Court rules Abu Hamza can be extradited to U.S. over terror charges
Hamza preached at London mosque attended by "shoe bomber" Richard Reid
Egyptian-born cleric convicted, jailed on terror charges in Britain in 2006
Hamza called 9/11 attacks in New York "a towering day in history"
He once described Britain as a “toilet” – now, radical Muslim cleric Abu Hamza al-Masri is to be flushed out of the UK legal system and into a potential life sentence in America, the end of an era for perhaps London’s most famous anti-Western preacher.
After nearly a decade of legal battles, a European court has ruled that the one-eyed, hook-handed al-Masri, who was convicted in a British court and jailed in 2006 for a variety of terror-related crimes, can be extradited to face terror charges in the U.S.
Britain’s legal victory marks the end of a protracted battle to send al-Masri abroad that so exasperated officials that even Queen Elizabeth reportedly spoke to a UK home secretary about why arresting the cleric was proving so difficult, according to the BBC.
Born in Egypt in 1958, al-Masri travelled to Britain – which he described in his 2006 trial as “like the inside of a toilet” – to study, before gaining citizenship through marriage in the 1980s.
A one-time nightclub bouncer in London’s Soho district, al-Masri – also known as Mustafa Kamal Mustafa – has said he lost both hands and one eye while fighting against the Soviet occupation of Afghanistan. He often wore a hook in place of one hand.
In 1997, al-Masri became the imam of a north London mosque, where his hate-filled speeches attacking the West began to attract national attention and followers, including Richard Reid, the so-called “shoe bomber” who attempted to blow up a Miami-bound passenger airplane three months after the September 11 terrorist attack in 2001.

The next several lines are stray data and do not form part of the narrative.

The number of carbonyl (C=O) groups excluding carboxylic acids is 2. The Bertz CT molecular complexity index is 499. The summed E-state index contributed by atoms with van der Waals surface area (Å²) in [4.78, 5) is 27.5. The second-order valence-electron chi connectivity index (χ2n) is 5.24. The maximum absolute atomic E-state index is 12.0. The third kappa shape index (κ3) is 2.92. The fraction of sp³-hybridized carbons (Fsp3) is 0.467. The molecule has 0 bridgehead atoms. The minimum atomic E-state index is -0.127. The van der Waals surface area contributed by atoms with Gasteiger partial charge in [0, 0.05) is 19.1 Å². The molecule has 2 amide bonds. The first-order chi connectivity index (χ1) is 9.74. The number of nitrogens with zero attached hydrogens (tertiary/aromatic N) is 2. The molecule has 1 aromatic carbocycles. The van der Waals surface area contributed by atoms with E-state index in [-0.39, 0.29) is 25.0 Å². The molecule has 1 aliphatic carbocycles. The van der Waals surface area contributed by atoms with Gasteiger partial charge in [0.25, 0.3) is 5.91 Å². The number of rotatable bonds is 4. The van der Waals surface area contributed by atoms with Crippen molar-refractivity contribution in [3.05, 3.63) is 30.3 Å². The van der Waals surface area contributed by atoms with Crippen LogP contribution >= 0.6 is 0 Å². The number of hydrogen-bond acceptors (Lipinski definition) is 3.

Al-Masri has called the 9/11 attacks on the World Trade Center “a towering day in history” and described former al Qaeda leader Osama bin Laden “a good guy and a hero.”
He also described the Columbia space shuttle disaster in 2003 as “punishment from Allah” because the astronauts were Christian, Hindu and Jewish.
Both non-Muslims and Muslims have condemned his preachings. One former trustee of the London mosque where al-Masri preached told CNN in 2006: “Abu Hamza’s views have damaged the inter-community relationships and damaged the reputation of the Muslim community as extremist.”
Police raided the mosque in 2003 and, after being banned for preaching there, al-Masri resorted to leading Friday prayers on the street outside the mosque.
Al-Masri previously denied wrongdoing, saying, “They have no evidence against me whatsoever apart from me trying basically to open the people’s eyes about certain principles.”
The European court’s decision to allow Britain to extradite the cleric to the U.S. stems from its assessment that al-Masri – and several other terror suspects the ruling affects – would not get “ill treatment” in super-maximum security prisons if extradited to the U.S. and convicted in American courts.
Both U.S. and British officials applauded the court’s decision – and Britain has pledged to hand over al-Masri to the Americans “as quickly as possible.”
Information from CNN Wires and Paula Hancocks was used in this report.